We will talk, Thomas. Now I should repair to my room.

CONSTANTINE

Mother, you shall have three very large rooms to your use, more than you have ever had. Chamberlain, take my mother to her rooms.

HELENA

You should learn to live with less, Constantine. Then you might find salvation. Not that you would take advice from me.

CONSTANTINE

Mother, there has been an incursion and I must go north tomorrow.

HELENA

I shall manage without you.

CONSTANTINE

There is only one person I ask you to be careful about.

HELENA

Besides you?

CONSTANTINE

Maximian is here.

HELENA

Hiding from his son, I expect?

CONSTANTINE

(surprised that she has learned this)

Where is this known?

HELENA

I had the driver stop some messengers who seemed in too much of a hurry.  They told me because they considered me harmless.

CONSTANTINE

You see, I do need women around me.

40 XX EXT – FIELD. DAY. LIGHT SNOW.

A snowy landscape. Roman soldiers on horses, well covered with heavy blankets. Some infantry behind them.  Wagons pulled by oxen.

[THOMAS]

Some in the palace believed Constantine was going north to escape his mother.  While she was formidable, even dangerous, Constantine would not have fabricated a border incident to avoid being near her.  But it was not because of her that he had to return to Trevirorum.

A RIDER comes up behind Constantine.

RIDER

Imperator, a messenger from your wife.

CONSTANTINE

Asking what?

RIDER

For your hearing alone, imperator.

CONSTANTINE

(annoyed)

Bring him forward.

RIDER

(turning in his saddle and calling back)

Rearguard, forward!

The MESSENGER rides past the line of horses and men. RIDER falls back.

MESSENGER

Imperator, greetings from your devoted wife.

CONSTANTINE

What is it?

MESSENGER

Maximian went to the navy at Massilia and announced for the purple. He said a dispatch had you missing in battle and probably dead. He said the crisis in Rome allows for no delay. Two of your legions already support him.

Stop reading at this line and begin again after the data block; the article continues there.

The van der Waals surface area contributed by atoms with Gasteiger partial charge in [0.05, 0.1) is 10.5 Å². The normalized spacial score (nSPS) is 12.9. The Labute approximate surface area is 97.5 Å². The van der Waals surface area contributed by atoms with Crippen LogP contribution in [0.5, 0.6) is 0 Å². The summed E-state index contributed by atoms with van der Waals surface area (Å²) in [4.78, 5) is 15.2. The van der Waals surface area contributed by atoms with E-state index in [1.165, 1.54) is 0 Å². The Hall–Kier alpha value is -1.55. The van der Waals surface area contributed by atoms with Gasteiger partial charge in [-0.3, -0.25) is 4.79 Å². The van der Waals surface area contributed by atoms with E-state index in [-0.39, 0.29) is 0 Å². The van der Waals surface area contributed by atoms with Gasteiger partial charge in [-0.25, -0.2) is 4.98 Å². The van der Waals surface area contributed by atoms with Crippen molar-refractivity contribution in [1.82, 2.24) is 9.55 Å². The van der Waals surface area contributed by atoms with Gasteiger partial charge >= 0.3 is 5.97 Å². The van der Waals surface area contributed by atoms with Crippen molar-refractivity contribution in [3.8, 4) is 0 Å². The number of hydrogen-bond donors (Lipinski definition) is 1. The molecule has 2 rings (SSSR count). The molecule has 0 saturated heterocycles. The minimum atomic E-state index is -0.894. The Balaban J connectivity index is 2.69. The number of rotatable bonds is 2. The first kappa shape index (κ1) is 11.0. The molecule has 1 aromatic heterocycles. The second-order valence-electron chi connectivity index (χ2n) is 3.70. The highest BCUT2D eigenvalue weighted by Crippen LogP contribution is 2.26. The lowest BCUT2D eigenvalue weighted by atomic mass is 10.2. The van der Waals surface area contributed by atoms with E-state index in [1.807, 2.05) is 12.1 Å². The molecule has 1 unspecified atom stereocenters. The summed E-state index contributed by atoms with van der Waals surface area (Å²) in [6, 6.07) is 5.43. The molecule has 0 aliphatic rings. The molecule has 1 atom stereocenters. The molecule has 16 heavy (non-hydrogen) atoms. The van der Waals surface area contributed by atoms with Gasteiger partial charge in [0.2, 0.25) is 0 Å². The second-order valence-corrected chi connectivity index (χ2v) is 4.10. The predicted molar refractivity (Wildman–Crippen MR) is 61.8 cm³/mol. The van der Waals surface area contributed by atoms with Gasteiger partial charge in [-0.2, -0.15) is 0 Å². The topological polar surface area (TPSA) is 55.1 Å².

CONSTANTINE

The Greeks?

MESSENGER

And some Italian units.

CONSTANTINE

Why did my wife send you?

MESSENGER

She found me after the assassins came. Most of the commanders you left behind have been executed.

CONSTANTINE

How did she find you?

MESSENGER

I was with the cook’s girl.  She knew about it. I apologize, commander.

CONSTANTINE

(turning to call forward)

Thomas!

Thomas, riding ahead of the emperor but far enough that he has not heard the exchange, turns his horse and comes back.

CONSTANTINE

(to Messenger)

Where is he now?

MESSENGER

He has not left Massilia.  The legions are still two days away.  Perhaps three.  No more.

Thomas is now with them.

CONSTANTINE

Thomas, our winter action is over. Maximian has revolted.  In Massilia.

THOMAS

He wants to fight you from Massilia?

CONSTANTINE

He wants to fight his son, but he’s doing it with my army.  He told them I’m dead.

41 XX EXT – GATE OF A CITY. DAY.

Roman cavalry going through the gates of Massilia (Marseilles).  Action follows Thomas’s description.

[THOMAS]

Maximian convinced two legions to follow him by telling the assembled armies that Constantine had been captured beyond the Rhine and then decapitated and thrown into the river. Upon learning that their commander was hastening to southern Gaul, most units deserted Maximian and sent messengers of their loyalty to Constantine. Maximian had only about a thousand infantry by the time we were near the sea. The citizens opened the gates and dragged the former Augustus into the public square where they forced him to lie on the ground until Constantine stood over him.